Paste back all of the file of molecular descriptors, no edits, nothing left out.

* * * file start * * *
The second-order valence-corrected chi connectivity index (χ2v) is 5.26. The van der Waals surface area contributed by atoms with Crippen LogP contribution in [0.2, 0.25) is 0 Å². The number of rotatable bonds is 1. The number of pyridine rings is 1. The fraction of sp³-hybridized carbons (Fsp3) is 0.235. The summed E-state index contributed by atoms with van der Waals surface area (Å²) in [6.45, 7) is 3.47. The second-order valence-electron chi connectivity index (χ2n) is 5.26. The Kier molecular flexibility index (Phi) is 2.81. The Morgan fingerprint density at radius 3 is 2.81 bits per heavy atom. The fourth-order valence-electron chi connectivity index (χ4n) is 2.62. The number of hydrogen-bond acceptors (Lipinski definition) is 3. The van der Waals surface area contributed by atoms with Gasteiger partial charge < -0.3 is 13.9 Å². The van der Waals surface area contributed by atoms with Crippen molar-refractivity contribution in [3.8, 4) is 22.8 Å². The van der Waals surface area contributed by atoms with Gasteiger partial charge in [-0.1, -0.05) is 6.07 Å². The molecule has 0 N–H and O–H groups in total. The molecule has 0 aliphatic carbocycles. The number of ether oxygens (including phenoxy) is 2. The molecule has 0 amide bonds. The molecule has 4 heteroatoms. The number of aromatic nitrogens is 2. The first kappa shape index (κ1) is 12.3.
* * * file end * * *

The second-order valence-corrected chi connectivity index (χ2v) is 5.26. The van der Waals surface area contributed by atoms with Crippen LogP contribution in [0.2, 0.25) is 0 Å². The number of rotatable bonds is 1. The number of pyridine rings is 1. The fraction of sp³-hybridized carbons (Fsp3) is 0.235. The summed E-state index contributed by atoms with van der Waals surface area (Å²) in [6.45, 7) is 3.47. The second-order valence-electron chi connectivity index (χ2n) is 5.26. The Kier molecular flexibility index (Phi) is 2.81. The Morgan fingerprint density at radius 3 is 2.81 bits per heavy atom. The fourth-order valence-electron chi connectivity index (χ4n) is 2.62. The number of hydrogen-bond acceptors (Lipinski definition) is 3. The van der Waals surface area contributed by atoms with Gasteiger partial charge < -0.3 is 13.9 Å². The van der Waals surface area contributed by atoms with Crippen molar-refractivity contribution in [3.8, 4) is 22.8 Å². The van der Waals surface area contributed by atoms with Gasteiger partial charge in [-0.1, -0.05) is 6.07 Å². The molecule has 0 N–H and O–H groups in total. The molecule has 0 aliphatic carbocycles. The number of ether oxygens (including phenoxy) is 2. The molecule has 0 amide bonds. The molecule has 4 heteroatoms. The number of aromatic nitrogens is 2. The first kappa shape index (κ1) is 12.3.